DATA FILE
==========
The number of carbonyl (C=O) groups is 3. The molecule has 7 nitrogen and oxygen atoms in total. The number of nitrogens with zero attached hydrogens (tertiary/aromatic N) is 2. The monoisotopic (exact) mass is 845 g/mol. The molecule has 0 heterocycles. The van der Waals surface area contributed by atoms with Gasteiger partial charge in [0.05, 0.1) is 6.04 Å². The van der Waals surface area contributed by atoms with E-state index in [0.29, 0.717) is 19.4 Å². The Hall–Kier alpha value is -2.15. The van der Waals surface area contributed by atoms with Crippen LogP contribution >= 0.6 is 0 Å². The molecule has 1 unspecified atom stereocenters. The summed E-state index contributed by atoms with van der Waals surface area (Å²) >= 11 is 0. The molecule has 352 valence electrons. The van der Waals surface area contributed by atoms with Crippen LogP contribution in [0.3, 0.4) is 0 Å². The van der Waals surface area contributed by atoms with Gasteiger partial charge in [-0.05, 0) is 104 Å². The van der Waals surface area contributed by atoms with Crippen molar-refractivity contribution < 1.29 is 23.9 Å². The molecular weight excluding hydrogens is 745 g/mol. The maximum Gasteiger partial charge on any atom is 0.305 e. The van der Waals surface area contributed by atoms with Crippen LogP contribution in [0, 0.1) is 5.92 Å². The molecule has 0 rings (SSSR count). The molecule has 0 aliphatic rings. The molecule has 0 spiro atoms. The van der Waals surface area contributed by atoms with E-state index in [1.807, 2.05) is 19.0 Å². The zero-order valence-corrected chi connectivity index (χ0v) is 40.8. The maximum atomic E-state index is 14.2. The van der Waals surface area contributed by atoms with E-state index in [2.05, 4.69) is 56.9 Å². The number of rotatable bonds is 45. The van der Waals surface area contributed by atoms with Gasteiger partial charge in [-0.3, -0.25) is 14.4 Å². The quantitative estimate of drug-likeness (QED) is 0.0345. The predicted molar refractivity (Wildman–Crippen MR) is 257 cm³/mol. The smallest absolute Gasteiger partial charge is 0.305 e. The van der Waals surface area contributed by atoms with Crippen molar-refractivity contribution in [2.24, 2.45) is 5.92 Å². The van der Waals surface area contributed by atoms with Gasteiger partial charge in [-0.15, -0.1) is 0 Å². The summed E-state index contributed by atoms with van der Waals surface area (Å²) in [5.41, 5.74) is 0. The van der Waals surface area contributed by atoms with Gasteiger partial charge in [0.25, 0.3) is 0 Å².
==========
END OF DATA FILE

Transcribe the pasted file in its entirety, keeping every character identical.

The number of carbonyl (C=O) groups is 3. The molecule has 7 nitrogen and oxygen atoms in total. The number of nitrogens with zero attached hydrogens (tertiary/aromatic N) is 2. The monoisotopic (exact) mass is 845 g/mol. The molecule has 0 heterocycles. The van der Waals surface area contributed by atoms with Gasteiger partial charge in [0.05, 0.1) is 6.04 Å². The van der Waals surface area contributed by atoms with E-state index in [0.29, 0.717) is 19.4 Å². The Hall–Kier alpha value is -2.15. The van der Waals surface area contributed by atoms with Crippen LogP contribution >= 0.6 is 0 Å². The molecule has 1 unspecified atom stereocenters. The summed E-state index contributed by atoms with van der Waals surface area (Å²) >= 11 is 0. The molecule has 352 valence electrons. The van der Waals surface area contributed by atoms with Crippen LogP contribution in [0.3, 0.4) is 0 Å². The van der Waals surface area contributed by atoms with Gasteiger partial charge in [-0.05, 0) is 104 Å². The van der Waals surface area contributed by atoms with Crippen molar-refractivity contribution < 1.29 is 23.9 Å². The molecular weight excluding hydrogens is 745 g/mol. The maximum Gasteiger partial charge on any atom is 0.305 e. The van der Waals surface area contributed by atoms with Crippen LogP contribution in [0, 0.1) is 5.92 Å². The molecule has 0 rings (SSSR count). The molecule has 0 aliphatic rings. The molecule has 0 spiro atoms. The van der Waals surface area contributed by atoms with E-state index in [1.807, 2.05) is 19.0 Å². The zero-order valence-corrected chi connectivity index (χ0v) is 40.8. The maximum atomic E-state index is 14.2. The van der Waals surface area contributed by atoms with E-state index in [2.05, 4.69) is 56.9 Å². The number of rotatable bonds is 45. The van der Waals surface area contributed by atoms with Gasteiger partial charge in [-0.3, -0.25) is 14.4 Å². The quantitative estimate of drug-likeness (QED) is 0.0345. The predicted molar refractivity (Wildman–Crippen MR) is 257 cm³/mol. The smallest absolute Gasteiger partial charge is 0.305 e. The van der Waals surface area contributed by atoms with Crippen molar-refractivity contribution in [2.24, 2.45) is 5.92 Å². The van der Waals surface area contributed by atoms with Gasteiger partial charge in [-0.15, -0.1) is 0 Å². The summed E-state index contributed by atoms with van der Waals surface area (Å²) in [5.41, 5.74) is 0. The van der Waals surface area contributed by atoms with Gasteiger partial charge in [0.25, 0.3) is 0 Å².